Growing up, I had certain expectations for the type of person I was supposed to be in my 20’s. Those expectations were set and molded from the world around me: the movies I watched, the books I read, the conversations I overheard from my parents.
It almost felt like there was this unspoken rule for how people in their 20’s should act and feel. I envisioned lots of drinking, lots of mistakes, lots of late nights and a lack of responsibilities.
I’m 22 years old and that isn’t my reality at all. I have my own apartment, my own dog, a steady relationship and a pretty solid career path. At first I thought there was something wrong with me – was I just boring? Were my “glory days” already behind me? Did I peak in college? I quickly realized, however, that I wasn’t alone.
It seems like millennials, particularly those in their 20’s, are changing the status quo. We’re ditching the late-night clubbing for Hulu and hot tea. We’re more focused on careers and homes, rather than dance floors and bars. We’re curious, eager and inspired. So, it begs the question: are our Early 20’s the New 40’s?
I think it’s important to note that this generation isn’t boring, and we definitely still know how to have a good time. I think the shift in our generation’s behaviors and habits goes a little bit deeper than that. Maybe we learned from our parent’s mistakes.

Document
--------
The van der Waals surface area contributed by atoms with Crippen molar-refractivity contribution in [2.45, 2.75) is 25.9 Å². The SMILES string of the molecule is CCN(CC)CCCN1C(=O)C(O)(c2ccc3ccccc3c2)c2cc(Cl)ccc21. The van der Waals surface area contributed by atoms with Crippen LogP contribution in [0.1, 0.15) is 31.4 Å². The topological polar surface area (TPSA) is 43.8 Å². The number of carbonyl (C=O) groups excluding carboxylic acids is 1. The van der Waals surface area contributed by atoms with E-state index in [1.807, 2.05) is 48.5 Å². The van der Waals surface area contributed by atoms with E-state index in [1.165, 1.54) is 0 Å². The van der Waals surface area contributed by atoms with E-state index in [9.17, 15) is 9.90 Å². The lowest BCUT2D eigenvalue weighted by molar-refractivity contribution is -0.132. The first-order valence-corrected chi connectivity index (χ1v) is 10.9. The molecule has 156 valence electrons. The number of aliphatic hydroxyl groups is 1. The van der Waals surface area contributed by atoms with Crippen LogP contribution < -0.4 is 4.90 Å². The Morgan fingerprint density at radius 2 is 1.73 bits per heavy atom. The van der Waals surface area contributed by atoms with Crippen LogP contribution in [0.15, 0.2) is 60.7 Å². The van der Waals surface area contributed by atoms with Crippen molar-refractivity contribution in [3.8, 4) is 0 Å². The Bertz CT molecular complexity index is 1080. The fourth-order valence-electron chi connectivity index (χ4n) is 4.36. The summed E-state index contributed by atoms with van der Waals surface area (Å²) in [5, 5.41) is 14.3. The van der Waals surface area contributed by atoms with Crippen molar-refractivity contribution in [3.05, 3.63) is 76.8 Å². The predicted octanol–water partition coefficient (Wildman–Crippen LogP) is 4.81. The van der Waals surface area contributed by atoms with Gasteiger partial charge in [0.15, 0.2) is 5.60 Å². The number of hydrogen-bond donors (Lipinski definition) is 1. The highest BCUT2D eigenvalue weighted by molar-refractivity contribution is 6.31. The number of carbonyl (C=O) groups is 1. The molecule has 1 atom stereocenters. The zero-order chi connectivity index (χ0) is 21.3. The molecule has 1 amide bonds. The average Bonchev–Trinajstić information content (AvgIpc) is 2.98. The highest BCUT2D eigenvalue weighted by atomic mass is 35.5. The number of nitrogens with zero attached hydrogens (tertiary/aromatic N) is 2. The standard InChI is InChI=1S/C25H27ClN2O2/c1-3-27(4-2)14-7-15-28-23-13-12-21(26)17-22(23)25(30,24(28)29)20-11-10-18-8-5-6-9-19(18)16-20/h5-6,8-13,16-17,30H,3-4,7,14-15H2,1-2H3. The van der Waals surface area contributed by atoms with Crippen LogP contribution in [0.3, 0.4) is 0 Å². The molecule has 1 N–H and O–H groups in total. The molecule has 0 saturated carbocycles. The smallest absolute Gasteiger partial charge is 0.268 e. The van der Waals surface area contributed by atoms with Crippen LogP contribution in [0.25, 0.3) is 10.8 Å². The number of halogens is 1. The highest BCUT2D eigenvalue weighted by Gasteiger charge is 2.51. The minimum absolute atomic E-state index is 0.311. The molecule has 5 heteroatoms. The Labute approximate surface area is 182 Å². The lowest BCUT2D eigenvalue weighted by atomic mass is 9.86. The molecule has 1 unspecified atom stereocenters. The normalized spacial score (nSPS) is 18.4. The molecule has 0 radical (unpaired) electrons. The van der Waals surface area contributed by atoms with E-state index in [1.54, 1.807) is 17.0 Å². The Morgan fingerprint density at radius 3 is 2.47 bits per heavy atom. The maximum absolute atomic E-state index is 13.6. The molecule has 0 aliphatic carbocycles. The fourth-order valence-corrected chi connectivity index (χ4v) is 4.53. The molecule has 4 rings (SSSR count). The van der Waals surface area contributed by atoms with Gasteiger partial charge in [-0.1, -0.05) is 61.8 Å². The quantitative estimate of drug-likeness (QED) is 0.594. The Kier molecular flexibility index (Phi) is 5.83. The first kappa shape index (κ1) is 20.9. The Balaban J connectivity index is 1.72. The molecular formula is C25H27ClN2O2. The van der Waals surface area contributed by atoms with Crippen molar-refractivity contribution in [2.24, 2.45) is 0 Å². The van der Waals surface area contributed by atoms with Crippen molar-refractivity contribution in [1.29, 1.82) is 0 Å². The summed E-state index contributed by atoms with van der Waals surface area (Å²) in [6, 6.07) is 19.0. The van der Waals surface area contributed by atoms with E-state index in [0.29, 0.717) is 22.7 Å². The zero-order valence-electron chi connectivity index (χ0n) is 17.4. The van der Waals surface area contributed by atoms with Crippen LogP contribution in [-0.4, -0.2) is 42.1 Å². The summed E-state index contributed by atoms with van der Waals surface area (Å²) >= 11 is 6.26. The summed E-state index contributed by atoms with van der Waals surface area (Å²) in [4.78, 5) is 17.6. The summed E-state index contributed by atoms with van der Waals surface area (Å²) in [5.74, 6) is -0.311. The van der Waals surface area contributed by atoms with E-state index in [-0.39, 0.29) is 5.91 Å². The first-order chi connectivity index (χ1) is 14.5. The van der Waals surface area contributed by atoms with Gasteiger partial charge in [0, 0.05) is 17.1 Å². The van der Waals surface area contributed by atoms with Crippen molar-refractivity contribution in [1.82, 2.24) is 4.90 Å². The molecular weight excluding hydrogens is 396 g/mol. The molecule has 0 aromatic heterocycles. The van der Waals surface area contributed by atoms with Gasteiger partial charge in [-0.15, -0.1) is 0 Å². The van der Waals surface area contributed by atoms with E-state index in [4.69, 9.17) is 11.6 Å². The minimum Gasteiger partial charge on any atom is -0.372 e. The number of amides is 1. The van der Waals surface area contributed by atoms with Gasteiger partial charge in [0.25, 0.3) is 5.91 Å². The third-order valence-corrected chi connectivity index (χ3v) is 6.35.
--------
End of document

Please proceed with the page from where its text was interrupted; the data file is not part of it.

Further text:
Maybe we’d rather have it all (or most of it) figured out, rather than stumble around in the dark looking for a greater purpose.
Maybe we’re inspired by the changing tech landscape, the strong political movements and the invigorating opportunities we have in front of us. One thing is for sure – we’re redefining what it means to be “young” entirely. Half of us are in bed by 9 p.m. on a Friday night in our sweatpants cuddling with our dogs, sending memes to our friends on Instagram. The other half of us are traveling the world, becoming fluent in different languages and sampling 40 different kinds of cheese and wine combinations. And we love it.
If you would’ve told me when I was 18 that I’d take a night of Chinese takeout in bed over a bar crawl, I’d tell you that you were crazy. After graduating college and settling into a job that I genuinely care about however, my priorities rapidly changed. I realized that self-care was more important to me than winning a beer chugging contest. I found more meaning from setting and achieving goals, reading a good book and even binge-watching an entire season of Scandal than I did from being the last one home from the bar.
I found that moderation was truly the key to a happy life. I also found that going out and celebrating was a lot more fulfilling when I had success to attribute the celebration to.
So, here’s to all the millennials who are breaking the mold. Here’s to beer that doesn’t taste like water, nights that we actually remember, wisdom we wouldn’t trade for stupidity and the satisfaction that comes from knowing youth isn’t wasted on the young (and the young isn’t really all that wasted.) Cheers.